Good advice, thank you
If they’re sending out emails purporting to be invoices and the like (based on the sample subject lines you supplied in your email), are you sure that they aren’t also (or just?) trying to defraud customers of organisations who use Xero?
It’s a fairly common (and extremely old) scam to send bogus invoices with payment details that credit the fraudster in the hope that the receiving company’s accounts payable department will simply pay without further question.
When will Xero support two factor authentication?
We have a development team working on two factor authentication (2FA) as we speak.
The initial release will allow individual users to enable 2FA for logging in to Xero and we expect to have this solution available by the end of the year. There are a lot of moving parts here, and we want it to undergo extensive testing, both internally and by external security specialists, before we’ll be happy to release.
Ransomware such as Cryptolocker encrypts files on your local or network attached drives. I’m not aware of any ransomware that is able to encrypt files in cloud storage services, such as those uploaded to Xero.
The file would have to be encrypted by ransomware on your machine before being uploaded to cloud storage. This might be a risk if you use a cloud backup service that scans in real-time or on a set schedule. But hopefully your backup service also offers file versioning, so you can always download an older version of the file to recover.
*wishes PGP email signing and encryption was universal*
While I understand the phishing issue is a buzz word at present
I see the email sent the other day as more of a scam or attempt to infect people with a virus, or put the zero invoice sending email on block lists of large companies
This in effect is a denial of service to both Xero and Zero customers.
If I send out a invoice by email what protection do I have that my customer has not received such a spam type email and then blocked that email address
He will no longer receive my invoice
Wild be much safer if emails originated from a email address that the sender owned, would it not be possible to to use a verified email address of my own choosing
This would prevent this type of attack from working at all
Hi David – Unfortunately, due to the way email works, we are unable to “spoof” our customers’ email address and send email on their behalf. Sending email this way would be less reliable and more prone to being marked as spam than the way we currently send email.
We have had several malware attacks masquerading as xero.com emails culminating in a mass attack (100 emails in 5 minutes) in November 2015, upon which I blocked all emails from your domain. I’ve had to remove the block today as many of our suppliers use your software and we were not getting their invoices. This leaves us open to malware attack once again. We do have AV but definitions always lag behind live malware especially with the constantly morphing office document based attacks.
Here’s an idea you can have for free: Instead of using the trivially spoofed email@example.com address for all emails that come via your software, why not use a unique ‘from’ address for each of your customers. Change the part before the @ to be their business name or some other unique identifier – for example ABCflooring@post.xero.com, XYZwidgets@post.xero.com etc.
That way I can white list the addresses of the suppliers I actually use and consign all email from the generic spoofed malware distributing message-service@ address to the bin where it belongs.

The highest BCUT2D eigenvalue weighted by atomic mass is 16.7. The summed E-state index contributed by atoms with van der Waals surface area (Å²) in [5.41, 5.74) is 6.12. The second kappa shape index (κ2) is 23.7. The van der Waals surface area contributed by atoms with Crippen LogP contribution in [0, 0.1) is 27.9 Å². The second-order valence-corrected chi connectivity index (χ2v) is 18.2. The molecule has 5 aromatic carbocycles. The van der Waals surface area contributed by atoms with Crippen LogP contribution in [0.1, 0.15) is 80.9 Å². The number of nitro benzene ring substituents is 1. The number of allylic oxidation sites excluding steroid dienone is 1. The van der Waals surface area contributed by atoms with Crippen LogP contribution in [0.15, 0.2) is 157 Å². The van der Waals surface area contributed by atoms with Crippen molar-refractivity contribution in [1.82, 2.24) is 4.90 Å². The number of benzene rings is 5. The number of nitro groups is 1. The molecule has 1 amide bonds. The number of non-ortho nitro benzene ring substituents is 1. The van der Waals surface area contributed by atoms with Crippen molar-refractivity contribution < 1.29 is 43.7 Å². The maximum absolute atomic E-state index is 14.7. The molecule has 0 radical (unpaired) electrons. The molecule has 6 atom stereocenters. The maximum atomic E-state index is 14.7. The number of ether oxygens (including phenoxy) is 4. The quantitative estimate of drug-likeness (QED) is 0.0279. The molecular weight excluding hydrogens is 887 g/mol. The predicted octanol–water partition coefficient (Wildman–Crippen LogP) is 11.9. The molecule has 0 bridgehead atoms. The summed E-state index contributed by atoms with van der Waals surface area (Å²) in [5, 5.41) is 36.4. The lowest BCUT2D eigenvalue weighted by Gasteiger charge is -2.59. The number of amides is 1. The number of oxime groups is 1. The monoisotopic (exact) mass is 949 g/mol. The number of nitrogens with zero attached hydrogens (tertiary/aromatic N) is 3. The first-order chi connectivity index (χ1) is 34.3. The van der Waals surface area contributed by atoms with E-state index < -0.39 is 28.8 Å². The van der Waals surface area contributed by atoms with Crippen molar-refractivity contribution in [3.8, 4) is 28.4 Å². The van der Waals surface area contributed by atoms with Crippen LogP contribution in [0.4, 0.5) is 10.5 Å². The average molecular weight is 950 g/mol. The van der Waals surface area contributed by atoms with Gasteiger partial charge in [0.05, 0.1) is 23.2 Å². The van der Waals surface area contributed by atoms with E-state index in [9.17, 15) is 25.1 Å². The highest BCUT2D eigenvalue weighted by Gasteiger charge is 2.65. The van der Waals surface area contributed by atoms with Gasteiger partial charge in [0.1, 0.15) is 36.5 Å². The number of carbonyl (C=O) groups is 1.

I find it remarkable that either you have not thought of this solution already, or, if you have thought of it, that you have nobody on your staff capable of implementing it.
My consultant rates are £75 an hour or part thereof if you need further clarification.
As you correctly pointed out, the spam emails spoofed our firstname.lastname@example.org address. Organisations that had properly implemented SPF, DKIM and/or DMARC on their mail exchangers were not affected by this spam campaign as the spoofed emails were detected and rejected.
I recommend that you configure DMARC on your mail servers to detect and reject spoofed emails, rather than blocking the spoofed domain. This will be a one time change rather than having to react to every spam campaign that spoofs the sender’s address.
We are continually evaluating ways to improve the security and delivery of our email. Thank you for your offer but we do not require any additional consulting services.
Xero’s own SPF record requires more than 10 DNS Lookups to be performed to determine valid sender IPs. The number of “include” mechanisms and chained “redirect’ modifiers should be kept to a minimum.
According to RFC 7208, ‘SPF implementations MUST limit the number of mechanisms and modifiers that do DNS Lookups to at most 10 per SPF check, including any lookups caused by the use of the “include” mechanism or the “redirect” modifier”‘. The mechanisms of: “include”, “mx”, “a”, “ptr”, and “exists” count against the limit of 10 lookups.
Hi Grant – We’ve recently addressed the SPF issue that you raised above so we now have just 10 DNS entries, which is within the SPF limit. We are also investigating other options to further reduce the number of DNS Lookups required to determine valid sender IPs for Xero domains.
Sadly we cannot implement DMARC in our legacy infrastructure without incurring considerable cost. Even sadder that you choose to blame the victim rather than implementing what should be an easy fix at your end.
Hi Bob – It was not my intention to blame anybody. I was simply recommending industry standard controls for preventing spoofed email from being received.
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Thanks for your feedback.
I’d also recommend that you regularly check our Security Noticeboard for details of the latest scams attempting to exploit Xero’s brand.
As I advise all organisations suffering from domain spoofing: look into setting up a DMARC policy in addition to SPF & DKIM at domain ownership level. It only takes a few minutes to add a DMARC configuration to instruct the majority of mail transport to quarantine or destroy spoofed email.